It’s not just refuse that is pulled from the San Antonio riverbank every two years. The river authority uses the opportunity to clear the river of the invasive species that threaten its natural ecosystem. This includes Ampullariidae, also known as apple snails, so named because they are about the size of small to medium Gala apples. They are non-native, and very gross; you can’t even eat them as escargots (which SARA biologists say is the most common question they receive about them). Apple snails compete with native species for food and resources; they eat everything, and a lot of it. This year, the SARA team pulled up hundreds of the slimy mollusks, some of which were donated to Texas State University for research, with others were disposed of humanely, as per the Texas Parks and Wildlife Department’s guidelines (or, as I like to think of it, “sent back to hell, where they belong.”) The river authority also rids the rio of tilapia, which threaten native fishes’ ability to find food and shelter, and suckermouth armored catfish, a staple of tropical home aquariums that reproduce exponentially when dumped into Texas freshwater, causing severe erosion to riverbanks.
Not everything that emerges during the drain meets its demise. As water spills through the Olmos Dam into the Olmos Basin north of downtown, SARA biologists and volunteers are stationed along the entire five thousand meters of riverbank. They scour the shores, looking for beached fish, then relocate them to safer waters until the river rises again. This year they moved about 350 fish—native species including largemouth bass, sunfish, shiner, and bullhead catfish—or about a quarter of what they have in prior draining projects. That’s mostly because this year’s project had a smaller scope, focusing only on the River Walk extension. “The upside is that we lose about a quarter of what we normally do,” said Chris Vaughn, the river authority’s senior aquatic biologist.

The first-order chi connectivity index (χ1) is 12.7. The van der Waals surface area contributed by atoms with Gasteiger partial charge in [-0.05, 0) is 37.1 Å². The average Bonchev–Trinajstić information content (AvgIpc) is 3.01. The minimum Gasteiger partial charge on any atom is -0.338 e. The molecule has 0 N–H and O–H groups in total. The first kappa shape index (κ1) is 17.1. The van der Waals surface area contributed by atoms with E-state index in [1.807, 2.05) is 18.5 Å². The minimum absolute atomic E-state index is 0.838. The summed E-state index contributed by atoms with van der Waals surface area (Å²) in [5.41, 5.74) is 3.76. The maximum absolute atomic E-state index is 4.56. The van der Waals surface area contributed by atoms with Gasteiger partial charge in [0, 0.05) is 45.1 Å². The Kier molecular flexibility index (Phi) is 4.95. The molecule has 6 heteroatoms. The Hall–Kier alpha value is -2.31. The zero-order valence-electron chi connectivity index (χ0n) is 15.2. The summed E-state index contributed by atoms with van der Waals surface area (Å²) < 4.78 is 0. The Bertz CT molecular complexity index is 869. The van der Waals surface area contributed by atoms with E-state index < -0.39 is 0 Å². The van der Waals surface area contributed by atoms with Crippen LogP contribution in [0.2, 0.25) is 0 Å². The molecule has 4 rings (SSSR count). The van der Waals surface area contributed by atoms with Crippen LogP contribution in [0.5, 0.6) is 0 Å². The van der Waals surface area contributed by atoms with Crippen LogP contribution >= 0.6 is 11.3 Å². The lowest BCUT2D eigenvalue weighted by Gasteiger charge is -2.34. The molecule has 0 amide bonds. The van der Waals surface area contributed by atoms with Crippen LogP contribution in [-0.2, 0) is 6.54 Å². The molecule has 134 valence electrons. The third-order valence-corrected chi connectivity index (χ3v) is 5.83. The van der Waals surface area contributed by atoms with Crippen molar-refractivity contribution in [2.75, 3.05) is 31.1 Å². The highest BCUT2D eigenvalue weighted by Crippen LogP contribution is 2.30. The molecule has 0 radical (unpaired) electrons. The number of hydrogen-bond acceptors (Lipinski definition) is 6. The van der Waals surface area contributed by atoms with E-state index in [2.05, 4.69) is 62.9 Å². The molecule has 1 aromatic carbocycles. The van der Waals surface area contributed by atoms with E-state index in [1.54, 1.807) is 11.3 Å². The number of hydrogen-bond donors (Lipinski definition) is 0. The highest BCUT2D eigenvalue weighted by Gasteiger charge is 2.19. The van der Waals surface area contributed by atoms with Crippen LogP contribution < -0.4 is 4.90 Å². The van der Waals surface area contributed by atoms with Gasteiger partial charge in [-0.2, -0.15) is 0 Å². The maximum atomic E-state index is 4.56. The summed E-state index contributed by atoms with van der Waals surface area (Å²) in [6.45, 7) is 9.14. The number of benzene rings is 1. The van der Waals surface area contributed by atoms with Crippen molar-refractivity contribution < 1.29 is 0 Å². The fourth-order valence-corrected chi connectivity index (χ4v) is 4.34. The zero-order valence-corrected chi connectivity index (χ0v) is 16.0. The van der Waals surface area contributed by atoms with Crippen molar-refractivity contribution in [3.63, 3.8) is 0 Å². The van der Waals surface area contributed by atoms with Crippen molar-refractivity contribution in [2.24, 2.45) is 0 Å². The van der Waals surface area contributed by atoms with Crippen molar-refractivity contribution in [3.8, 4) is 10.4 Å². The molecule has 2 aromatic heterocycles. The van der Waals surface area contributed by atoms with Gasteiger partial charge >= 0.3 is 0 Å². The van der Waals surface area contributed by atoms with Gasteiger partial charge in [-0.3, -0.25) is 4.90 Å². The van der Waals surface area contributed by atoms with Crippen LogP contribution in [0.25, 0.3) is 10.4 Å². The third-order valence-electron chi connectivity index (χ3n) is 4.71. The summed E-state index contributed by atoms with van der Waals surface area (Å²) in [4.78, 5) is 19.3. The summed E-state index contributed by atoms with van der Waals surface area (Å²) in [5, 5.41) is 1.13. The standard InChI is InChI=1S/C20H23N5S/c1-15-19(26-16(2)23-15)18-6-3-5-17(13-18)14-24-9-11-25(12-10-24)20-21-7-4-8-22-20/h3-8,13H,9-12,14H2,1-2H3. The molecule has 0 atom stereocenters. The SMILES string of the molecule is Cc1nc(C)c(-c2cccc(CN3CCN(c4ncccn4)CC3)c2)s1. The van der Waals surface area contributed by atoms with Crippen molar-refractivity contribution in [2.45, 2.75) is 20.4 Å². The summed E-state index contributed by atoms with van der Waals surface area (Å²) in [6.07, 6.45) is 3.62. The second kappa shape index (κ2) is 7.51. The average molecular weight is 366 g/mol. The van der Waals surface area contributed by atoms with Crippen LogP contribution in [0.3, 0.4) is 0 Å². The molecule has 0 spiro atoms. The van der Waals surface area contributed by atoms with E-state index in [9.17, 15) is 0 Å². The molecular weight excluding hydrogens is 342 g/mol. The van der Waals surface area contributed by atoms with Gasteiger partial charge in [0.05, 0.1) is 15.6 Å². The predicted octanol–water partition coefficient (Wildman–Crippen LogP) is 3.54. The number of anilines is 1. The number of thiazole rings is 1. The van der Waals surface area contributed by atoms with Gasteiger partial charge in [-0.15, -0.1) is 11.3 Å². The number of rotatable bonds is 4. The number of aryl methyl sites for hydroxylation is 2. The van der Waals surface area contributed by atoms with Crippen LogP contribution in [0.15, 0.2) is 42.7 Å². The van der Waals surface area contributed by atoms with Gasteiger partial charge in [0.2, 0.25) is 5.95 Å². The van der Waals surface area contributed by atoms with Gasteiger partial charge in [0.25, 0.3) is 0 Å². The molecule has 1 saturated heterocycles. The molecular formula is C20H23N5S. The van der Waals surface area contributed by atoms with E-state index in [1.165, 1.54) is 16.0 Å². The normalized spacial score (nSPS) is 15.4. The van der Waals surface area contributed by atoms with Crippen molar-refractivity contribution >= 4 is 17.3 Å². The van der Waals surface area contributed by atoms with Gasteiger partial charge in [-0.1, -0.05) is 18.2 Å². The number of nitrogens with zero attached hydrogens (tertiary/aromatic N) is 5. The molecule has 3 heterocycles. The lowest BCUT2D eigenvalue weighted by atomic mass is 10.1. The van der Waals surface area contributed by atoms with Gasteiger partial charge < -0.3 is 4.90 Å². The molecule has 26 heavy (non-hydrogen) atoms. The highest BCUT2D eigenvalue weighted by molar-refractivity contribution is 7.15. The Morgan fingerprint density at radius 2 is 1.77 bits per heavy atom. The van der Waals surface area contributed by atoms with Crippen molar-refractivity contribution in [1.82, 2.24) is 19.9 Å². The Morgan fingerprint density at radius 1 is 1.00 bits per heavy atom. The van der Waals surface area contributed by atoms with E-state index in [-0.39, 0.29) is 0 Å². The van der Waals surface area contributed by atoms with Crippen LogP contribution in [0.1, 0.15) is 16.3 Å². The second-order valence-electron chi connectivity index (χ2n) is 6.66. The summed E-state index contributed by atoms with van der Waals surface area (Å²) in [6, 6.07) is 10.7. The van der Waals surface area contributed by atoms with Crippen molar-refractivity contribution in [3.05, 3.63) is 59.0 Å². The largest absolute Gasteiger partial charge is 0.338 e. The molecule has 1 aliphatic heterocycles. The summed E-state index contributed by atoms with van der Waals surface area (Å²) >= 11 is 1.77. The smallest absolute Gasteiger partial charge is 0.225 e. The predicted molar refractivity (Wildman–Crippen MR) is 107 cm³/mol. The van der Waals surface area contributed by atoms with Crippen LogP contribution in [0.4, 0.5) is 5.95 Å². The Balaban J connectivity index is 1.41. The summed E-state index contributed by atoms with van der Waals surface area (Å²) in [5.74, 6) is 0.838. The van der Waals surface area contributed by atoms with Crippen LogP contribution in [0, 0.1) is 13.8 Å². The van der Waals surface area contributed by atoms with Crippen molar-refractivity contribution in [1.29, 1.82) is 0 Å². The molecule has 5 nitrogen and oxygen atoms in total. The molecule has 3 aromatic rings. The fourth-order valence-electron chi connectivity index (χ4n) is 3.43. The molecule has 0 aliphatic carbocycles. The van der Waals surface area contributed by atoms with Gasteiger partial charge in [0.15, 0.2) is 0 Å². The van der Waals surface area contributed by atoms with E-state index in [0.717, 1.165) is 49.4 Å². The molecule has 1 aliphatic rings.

The San Antonio River Authority employs nearly 300 people, all working together to make the rio safe and enjoyable not only for the creatures that live in it, but for the city’s citizens. As I learned during my brief stroll along the riverbank by the Pearl, they do a fine job. Though the river has long had a reputation for being filthy, it’s likely the cleanest it’s been in decades. The water is a tranquil green that rivals the color and clarity of that of Barton Springs, which Austin is always bragging about. It would look even better without any scooters in it, with their batteries at risk of leaking toxic chemicals into the ecosystem. And it sure would be great if people would stop dumping their chairs, their cellphones, and their Disney dolls into its waters.